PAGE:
These are routines for constructing protein geometry. Protein bond lengths and simple angles are, to a first approximation, conserved. However the dihedral or torsion angles rotate, allowing the protein to fold up into its native structure. When dealing with protein geometry in computer programs, therefore, a normal strategy is to manipulate the protein in torsion space, and then convert to Cartesian space for final calcualtions and output.

The backbone can be defined by psi, phi, and omega angles.

The omega bond is partly double in character and thus almost planar - allowed angles are 0 (cis) and 180 degrees (trans). With the exception of Proline, virtually all residues are in the trans conformation. The psi and phi angles are restricted to certain regions of space due to steric collisions. These were first plotted by Ramachandran, and the Ramachandran plot is named in his honour. With the exceptions of glycine and proline the angles are constrained to lie in three regions of the plot.

Protein side chains have up to four torsional degrees of freedom, called chi angles. Again bond lengths and simple angles are conserved.

I have included three functions, one for generating the backbone, one for placing side chains given a full set of chi angles, and one for placing side chains given a "rotamer", or one of three fairly likely orientations.

/*
place a protein backbone given a set of phi, psi, and omega angles
Params: vnh - return for hydrogen (H)
vn - return for nitrogen (N)
va - return for carbon alpha (CA)
vc - return for carbon (C)
vo - return for oxygen (O)
vb - return fro carbon beta (CB)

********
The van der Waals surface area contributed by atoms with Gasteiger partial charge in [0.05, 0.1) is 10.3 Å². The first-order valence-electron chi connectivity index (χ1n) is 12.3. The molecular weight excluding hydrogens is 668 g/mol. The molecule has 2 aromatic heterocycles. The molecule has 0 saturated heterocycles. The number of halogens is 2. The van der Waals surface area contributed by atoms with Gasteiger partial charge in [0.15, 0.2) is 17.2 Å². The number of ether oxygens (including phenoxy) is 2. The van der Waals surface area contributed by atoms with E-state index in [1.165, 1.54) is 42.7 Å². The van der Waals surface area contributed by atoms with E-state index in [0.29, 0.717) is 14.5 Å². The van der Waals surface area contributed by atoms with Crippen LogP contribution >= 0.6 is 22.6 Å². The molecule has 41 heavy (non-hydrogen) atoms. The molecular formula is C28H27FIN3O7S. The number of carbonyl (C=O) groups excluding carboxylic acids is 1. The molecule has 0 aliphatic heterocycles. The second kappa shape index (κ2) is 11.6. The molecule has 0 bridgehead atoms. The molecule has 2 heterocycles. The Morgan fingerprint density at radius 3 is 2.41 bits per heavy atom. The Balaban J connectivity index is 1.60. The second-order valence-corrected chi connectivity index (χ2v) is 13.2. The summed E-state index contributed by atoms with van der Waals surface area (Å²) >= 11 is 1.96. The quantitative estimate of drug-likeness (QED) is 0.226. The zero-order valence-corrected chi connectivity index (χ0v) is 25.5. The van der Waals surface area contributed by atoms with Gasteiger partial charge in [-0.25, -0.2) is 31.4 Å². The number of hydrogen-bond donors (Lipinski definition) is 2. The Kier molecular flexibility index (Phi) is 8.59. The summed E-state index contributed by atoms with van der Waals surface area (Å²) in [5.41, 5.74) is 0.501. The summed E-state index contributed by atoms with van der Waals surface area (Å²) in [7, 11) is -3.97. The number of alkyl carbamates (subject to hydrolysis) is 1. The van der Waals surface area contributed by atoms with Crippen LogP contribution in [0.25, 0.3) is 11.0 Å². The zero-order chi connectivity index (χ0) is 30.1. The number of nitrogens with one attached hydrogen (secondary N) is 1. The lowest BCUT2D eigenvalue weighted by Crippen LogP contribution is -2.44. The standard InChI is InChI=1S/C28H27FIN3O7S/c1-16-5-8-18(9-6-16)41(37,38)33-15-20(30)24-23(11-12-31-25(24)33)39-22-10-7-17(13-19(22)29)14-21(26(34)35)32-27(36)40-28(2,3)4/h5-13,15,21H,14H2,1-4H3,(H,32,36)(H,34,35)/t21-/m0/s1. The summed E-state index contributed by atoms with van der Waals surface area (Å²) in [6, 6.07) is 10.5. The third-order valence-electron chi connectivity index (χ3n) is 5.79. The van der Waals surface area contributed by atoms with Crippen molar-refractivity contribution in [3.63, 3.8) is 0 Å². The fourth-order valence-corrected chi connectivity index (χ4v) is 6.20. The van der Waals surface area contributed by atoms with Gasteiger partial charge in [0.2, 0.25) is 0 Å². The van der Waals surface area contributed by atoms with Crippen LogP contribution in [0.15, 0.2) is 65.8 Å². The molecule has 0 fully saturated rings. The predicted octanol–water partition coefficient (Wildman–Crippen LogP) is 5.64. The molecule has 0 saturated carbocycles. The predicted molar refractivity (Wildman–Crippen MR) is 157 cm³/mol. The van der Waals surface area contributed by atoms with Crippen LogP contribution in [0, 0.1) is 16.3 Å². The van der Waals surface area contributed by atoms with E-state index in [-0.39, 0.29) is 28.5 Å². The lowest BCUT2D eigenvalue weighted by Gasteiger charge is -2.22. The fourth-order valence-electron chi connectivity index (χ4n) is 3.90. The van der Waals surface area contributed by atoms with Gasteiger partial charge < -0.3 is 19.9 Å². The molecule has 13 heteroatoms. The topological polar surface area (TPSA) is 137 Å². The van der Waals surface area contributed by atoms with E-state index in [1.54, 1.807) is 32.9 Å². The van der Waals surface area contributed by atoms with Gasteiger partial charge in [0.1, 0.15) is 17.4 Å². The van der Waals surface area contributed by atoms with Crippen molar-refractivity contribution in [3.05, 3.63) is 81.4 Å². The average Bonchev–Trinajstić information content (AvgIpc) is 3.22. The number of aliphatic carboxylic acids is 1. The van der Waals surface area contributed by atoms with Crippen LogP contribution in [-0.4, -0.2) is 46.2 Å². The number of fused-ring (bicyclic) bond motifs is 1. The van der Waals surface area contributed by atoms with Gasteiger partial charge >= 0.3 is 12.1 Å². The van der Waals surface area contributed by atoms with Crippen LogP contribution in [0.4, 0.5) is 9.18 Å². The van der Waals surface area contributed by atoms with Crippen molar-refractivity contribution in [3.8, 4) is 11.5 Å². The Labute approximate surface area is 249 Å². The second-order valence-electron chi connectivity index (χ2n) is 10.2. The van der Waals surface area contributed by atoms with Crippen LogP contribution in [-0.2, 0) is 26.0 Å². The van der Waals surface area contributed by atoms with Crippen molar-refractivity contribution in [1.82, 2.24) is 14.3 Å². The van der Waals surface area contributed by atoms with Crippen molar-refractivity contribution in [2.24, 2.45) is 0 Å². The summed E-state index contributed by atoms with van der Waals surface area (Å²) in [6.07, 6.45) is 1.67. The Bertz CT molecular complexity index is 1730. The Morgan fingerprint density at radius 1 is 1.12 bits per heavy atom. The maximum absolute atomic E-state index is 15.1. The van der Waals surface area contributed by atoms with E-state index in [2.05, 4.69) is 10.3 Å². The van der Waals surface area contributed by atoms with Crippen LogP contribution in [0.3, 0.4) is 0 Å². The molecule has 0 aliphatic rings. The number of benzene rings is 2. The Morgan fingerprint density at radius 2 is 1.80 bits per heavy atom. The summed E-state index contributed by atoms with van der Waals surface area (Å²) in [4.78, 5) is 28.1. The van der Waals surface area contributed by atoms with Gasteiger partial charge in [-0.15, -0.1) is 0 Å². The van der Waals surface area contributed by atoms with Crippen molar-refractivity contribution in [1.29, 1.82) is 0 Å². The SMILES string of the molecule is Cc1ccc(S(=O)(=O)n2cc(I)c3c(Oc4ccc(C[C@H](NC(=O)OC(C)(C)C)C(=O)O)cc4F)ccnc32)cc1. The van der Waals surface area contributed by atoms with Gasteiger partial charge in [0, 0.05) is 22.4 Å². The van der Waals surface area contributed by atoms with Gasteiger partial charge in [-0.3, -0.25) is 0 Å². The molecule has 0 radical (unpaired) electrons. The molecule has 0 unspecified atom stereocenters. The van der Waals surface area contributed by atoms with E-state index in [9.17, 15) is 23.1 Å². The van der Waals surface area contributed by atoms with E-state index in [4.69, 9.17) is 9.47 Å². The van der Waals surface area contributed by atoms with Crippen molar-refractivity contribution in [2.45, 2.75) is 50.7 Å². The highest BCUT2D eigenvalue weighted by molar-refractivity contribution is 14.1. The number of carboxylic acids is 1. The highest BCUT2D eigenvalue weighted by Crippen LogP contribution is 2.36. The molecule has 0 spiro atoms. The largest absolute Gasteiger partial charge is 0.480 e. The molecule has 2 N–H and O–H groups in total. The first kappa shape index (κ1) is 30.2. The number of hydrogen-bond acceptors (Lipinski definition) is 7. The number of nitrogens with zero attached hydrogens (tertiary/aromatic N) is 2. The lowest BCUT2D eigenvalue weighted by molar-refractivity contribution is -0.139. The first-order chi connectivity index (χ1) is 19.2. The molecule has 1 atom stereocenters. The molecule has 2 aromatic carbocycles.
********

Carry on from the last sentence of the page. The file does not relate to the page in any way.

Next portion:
phi - phi torsion angles (radians)
psi - psi torsion angles (radians)
omega - omega torsion angles (radians, usually 0 or PI)
N - number of residues
*/
void backbonef(float *vnh, float *vn, float *va, float *vc, float *vo, float *vb, float *phi, float *psi, float *omega, int N )

This is the call to generate the backbone. The hydrogen on the nitogogen, carbon alpha, carbon, oxygen and carbon beta are returned in the intial arguments, the phi, psi and omega torsion angles passed in.

Note that there are some difficulties in holding peptides in torsion space. Because of the nature of the chain, a small error in a torsion angle in one part of the chain can translate to a large error in Carestian co-ordinates many bonds further down. Then the routine assumes ideal bond lengths and angles, which is not always the case for real structures.

You may wish to rewrite this routine to use double precison numbers for some purposes.

` `
/*
place an amino acid side chain given chi angles
Params: atoms - return for heavy atoms (PDB order)
aa - amino acid one letter code
N - nitrogen (input)
CA - carbon alpha (input)
CB - carbon beta (input)
chi - up to four chi angles, radinas, trans = PI
*/
void putchi(float *atoms, char aa, float *N, float *CA, float *CB, float *chi)

This is the basic chi-placement call. All bond lengths and angles are hard-coded.
The return atoms are in PDB order, that is proximal atoms first beginning with the corrected
carbon beta, and more distnat ones next. Where the chain branches the lighter chain has the
lower number.
Note that the side chains are relatively short and do not suffer from the same problems as the backbone routines.

` `
/*
place a rotamer given backbone atoms
Parmas: atoms - return for heavy atoms
aa - amino acid one letter code
N - nitrogen
CA - carbon alpha
CB - carbon beta
rot - rotamer (1-3)
*/
void putrotamer(float *atoms, char aa, float *N, float *CA, float *CB, int rot)

This routine is an interface to put chi that uses pre-defined chi angles for you.
The rotamers are numbered one to three. This is a convenience if you want reasonable
angles and don't need to work out the sidechain position accurately.